Thousands of Americans have found themselves on the list, which was declared unconstitutional in a 2019 court ruling
The US government’s list of known or suspected terrorists has nearly doubled in size in the past six years, with American citizens comprising a growing portion of the names, CBS reported on Thursday, citing former and current intelligence officials, court records, and other government documents.
The Terrorist Screening Dataset included about 2 million people as of the end of 2023 — up from 1,160,000 in 2017, the last time Washington publicly confirmed the numbers. The watchlist has grown by leaps and bounds since its creation in 2003 with just 120,000 people.
While official policy requires “reasonable suspicion” for inclusion on the list, the government is not required to share those suspicions with the public or those targeted, and agencies will “neither confirm nor deny” an individual’s presence on the list.
“Those 2 million people who are on the list are on there for a reason,” Monte Hawkins, the National Security Council official who oversees watchlisting for the Biden administration, told CBS, noting that “the vast majority” of the listed individuals are neither US citizens nor legal permanent residents.
However, former intelligence official Russell Travers, who helped establish the watchlist in the aftermath of 9/11, acknowledged that it needed auditing but lacked the staff to do it. “I’m sure that there are a lot of people that are in the database that are dead, that we don’t even know it,” he told CBS.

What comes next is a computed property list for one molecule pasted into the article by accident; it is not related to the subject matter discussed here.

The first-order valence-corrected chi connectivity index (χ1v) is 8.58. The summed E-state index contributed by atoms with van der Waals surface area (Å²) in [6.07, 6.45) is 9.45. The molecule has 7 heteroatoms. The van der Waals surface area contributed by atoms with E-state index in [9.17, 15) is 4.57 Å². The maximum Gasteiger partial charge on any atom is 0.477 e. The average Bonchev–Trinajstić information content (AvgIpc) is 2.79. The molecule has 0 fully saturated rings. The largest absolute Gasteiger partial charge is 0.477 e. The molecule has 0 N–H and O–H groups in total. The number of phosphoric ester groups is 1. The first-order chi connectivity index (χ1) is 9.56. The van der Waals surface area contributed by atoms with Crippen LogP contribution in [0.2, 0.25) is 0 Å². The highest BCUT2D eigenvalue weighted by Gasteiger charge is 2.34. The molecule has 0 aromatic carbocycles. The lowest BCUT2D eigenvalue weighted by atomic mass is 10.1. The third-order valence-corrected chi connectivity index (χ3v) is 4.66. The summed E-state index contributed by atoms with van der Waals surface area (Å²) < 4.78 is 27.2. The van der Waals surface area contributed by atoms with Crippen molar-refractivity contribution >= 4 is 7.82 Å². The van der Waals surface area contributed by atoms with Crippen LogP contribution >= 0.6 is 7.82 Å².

Additionally, just because a person is on the list “doesn’t mean they’re a terrorist. It means there’s something that has led a department or agency to say, ‘This person needs a closer look’,” Travers explained.
The Department of Homeland Security has admitted that 98% of the tens of thousands of Americans who have complained to their government about being wrongfully treated like terrorists were actually the victims of “false positives,” with names similar to actual terror suspects. The Transportation Security Administration admitted in 2006 that 30,000 airline passengers had been wrongly flagged in the past year alone. Federal lawsuits have accused the FBI of adding innocent people to the database to pressure them into becoming informants.
While the list is officially operated by the Terrorist Screening Center within the FBI, officials from six other government departments are involved in maintaining it. The information is shared with hundreds of private sector entities and upwards of 60 foreign governments.
The Terrorist Screening Database was declared unconstitutional in 2019 in a landmark ruling in the Eastern District Court of Virginia, with Judge Anthony Trenga arguing that a lack of “ascertainable standard for inclusion and exclusion” meant that it was too vague to risk depriving Americans of their “travel-related and reputational liberty interests” and constituted a violation of due process.
December 16, 2023 at 01:28AM